Saturday, February 3, 2007

Spencer Ackerman: No one should pretend that the 2002 NIE represented an honest, good-faith effort at understanding the truth about Iraq

There's a new National Intelligence Estimate on Iraq you might have read about. And it puts me in mind of the one written in 2002. Dafna Linzer points out in today's Post that CIA estimates done in January 2003 and summer 2004 hold up rather well in hindsight: the 2003 estimate warned of an insurgency, and the 2004 estimate -- whose time frame ran into mid-2006 -- said the spectrum of political-security outcomes ran from "tenuous stability" to "civil war." The 2002 NIE on Iraqi WMD was an embarrassment to the agency and to the United States. Linzer writes that:

After no such weapons were found, the intelligence community -- particularly the CIA -- significantly altered the way in which it would conduct future analyses, highlight uncertainty and acknowledge dissent.
But that's not really right. After all, the January 2003 estimate was completed months before the invasion, let alone the acknowledgment of phantom WMD. Linzer is, of course, right that the estimate process has changed significantly since the 2002 NIE, and she's also right that the specter of that NIE has driven those changes. But it's worth highlighting the differences behind the 2002 NIE and the 2003, 2004 and 2007 NIEs. In short, what the 2002 NIE doesn't have is instructive. What it doesn't have, of course, is any assessment of Iraq post-invasion. That was by design. In the summer of 2002, Bob Graham, chairman of the Senate Select Committee on Intelligence, requested and received a letter from then-Director of Central Intelligence George Tenet spelling out, in balanced fashion, an assessment of both the threat from Iraq and what would happen during and after a war. Graham, knowing the debate over war was about to heat up, learned that there was no NIE on Iraq, and requested one be drawn up, hoping to inform the congressional debate. Tenet consented -- but he informed Graham that the NIE wouldn't cover Iraqi politics, and would only cover the Iraqi WMD question. Why? Tenet understood what his bosses wanted, and understood it very well. An NIE that assessed Iraqi politics before the congressional vote on the war would be an NIE that predicted a fragile sectarian politics and Iraqi hostility to a U.S. occupation -- in short, an NIE that looked much like the January 2003 NIE would look. That, in turn, would jeopardize the prospects for the administration winning the war vote; and quite possibly jeopardize George Tenet's job. It was a pattern that had repeated itself throughout 2002. On the question of Iraq's relationship to al-Qaeda, the Directorate of Intelligence's Middle East analysts found no such evidence for collaboration, and a host of reasons to explain that case, but the counterterrorism analysts were more open to the idea. So, when it came time to write an assessment for the White House about Iraq and al-Qaeda in the spring of 2002 -- and compete with Pentagon analysts who insisted on a connection -- Jami Miscik, the head of the Directorate of Intelligence, simply gave the job to the counterterrorism shop. (Their product, still constrained by the facts -- it was subtitled "Assessing A Murky Relationship" -- was rejected out of hand by Doug Feith's analysts as being insufficiently alarmist.) It's good that the intelligence community isn't bending over backwards to tell the administration what it wants to hear anymore. But no one should pretend that the 2002 NIE represented an honest, good-faith effort at understanding the truth about Iraq.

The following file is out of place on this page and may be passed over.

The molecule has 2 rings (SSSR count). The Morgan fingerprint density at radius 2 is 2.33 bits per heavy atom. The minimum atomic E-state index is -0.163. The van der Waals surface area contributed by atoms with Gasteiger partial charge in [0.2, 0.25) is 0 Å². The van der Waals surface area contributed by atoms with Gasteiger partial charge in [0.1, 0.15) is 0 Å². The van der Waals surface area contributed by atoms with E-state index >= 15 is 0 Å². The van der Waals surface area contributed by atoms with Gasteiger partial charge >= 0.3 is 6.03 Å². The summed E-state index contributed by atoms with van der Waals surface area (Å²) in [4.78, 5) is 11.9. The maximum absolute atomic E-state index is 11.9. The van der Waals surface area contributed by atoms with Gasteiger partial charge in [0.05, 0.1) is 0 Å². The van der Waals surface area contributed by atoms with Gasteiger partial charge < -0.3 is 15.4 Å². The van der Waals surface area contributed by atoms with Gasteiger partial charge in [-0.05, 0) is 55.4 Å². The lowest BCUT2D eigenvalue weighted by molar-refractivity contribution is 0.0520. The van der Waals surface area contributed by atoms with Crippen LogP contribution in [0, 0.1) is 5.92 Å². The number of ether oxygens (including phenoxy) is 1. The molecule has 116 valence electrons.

1 comment:

piotr said...

CIA has double, nay, triple function.

One, collect information about what is going on, and what may happen.

Two, collect dirt on the guys we do not like, and plugging that dirt into circulation. A.k.a. information warfare.

Three, classic dirty tricks.

In every case, CIA is a tool of the executive branch, and heaven forfend if our structure of decision making depends on CIA being impartial and honest. By design, this is least honest of major agencies. To be precise, they are as honest as they are ordered too.

If we cannot trust CIA, what other options are there? Tons! This is the age of www, the world is swamped with information, just have some inteligent staffers, not too many actually, and order them to study and think (you would not expect a politician to do that, but that's no excuse.